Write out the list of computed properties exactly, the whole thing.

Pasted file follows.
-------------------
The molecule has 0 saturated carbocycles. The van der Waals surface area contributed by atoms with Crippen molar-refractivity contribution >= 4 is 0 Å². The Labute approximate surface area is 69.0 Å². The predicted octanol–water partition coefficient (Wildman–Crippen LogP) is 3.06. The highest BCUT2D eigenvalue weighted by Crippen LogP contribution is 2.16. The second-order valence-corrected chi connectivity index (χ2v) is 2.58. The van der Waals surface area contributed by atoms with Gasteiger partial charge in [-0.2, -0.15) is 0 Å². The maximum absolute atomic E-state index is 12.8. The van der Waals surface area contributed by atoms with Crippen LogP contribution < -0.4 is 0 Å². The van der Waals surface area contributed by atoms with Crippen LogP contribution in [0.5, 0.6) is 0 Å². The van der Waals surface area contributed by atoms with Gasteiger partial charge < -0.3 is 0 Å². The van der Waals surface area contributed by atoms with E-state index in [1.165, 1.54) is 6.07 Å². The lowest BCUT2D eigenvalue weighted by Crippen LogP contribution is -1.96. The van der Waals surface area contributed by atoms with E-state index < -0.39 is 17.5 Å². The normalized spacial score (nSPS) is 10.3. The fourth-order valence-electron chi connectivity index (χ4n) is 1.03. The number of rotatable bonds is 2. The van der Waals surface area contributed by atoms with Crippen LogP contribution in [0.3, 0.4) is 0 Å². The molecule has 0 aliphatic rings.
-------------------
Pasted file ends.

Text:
The molecule has 0 saturated carbocycles. The van der Waals surface area contributed by atoms with Crippen molar-refractivity contribution >= 4 is 0 Å². The Labute approximate surface area is 69.0 Å². The predicted octanol–water partition coefficient (Wildman–Crippen LogP) is 3.06. The highest BCUT2D eigenvalue weighted by Crippen LogP contribution is 2.16. The second-order valence-corrected chi connectivity index (χ2v) is 2.58. The van der Waals surface area contributed by atoms with Gasteiger partial charge in [-0.2, -0.15) is 0 Å². The maximum absolute atomic E-state index is 12.8. The van der Waals surface area contributed by atoms with Crippen LogP contribution < -0.4 is 0 Å². The van der Waals surface area contributed by atoms with Crippen LogP contribution in [0.5, 0.6) is 0 Å². The van der Waals surface area contributed by atoms with Gasteiger partial charge < -0.3 is 0 Å². The van der Waals surface area contributed by atoms with E-state index in [1.165, 1.54) is 6.07 Å². The lowest BCUT2D eigenvalue weighted by Crippen LogP contribution is -1.96. The van der Waals surface area contributed by atoms with E-state index < -0.39 is 17.5 Å². The normalized spacial score (nSPS) is 10.3. The fourth-order valence-electron chi connectivity index (χ4n) is 1.03. The number of rotatable bonds is 2. The van der Waals surface area contributed by atoms with Crippen LogP contribution in [0.3, 0.4) is 0 Å². The molecule has 0 aliphatic rings.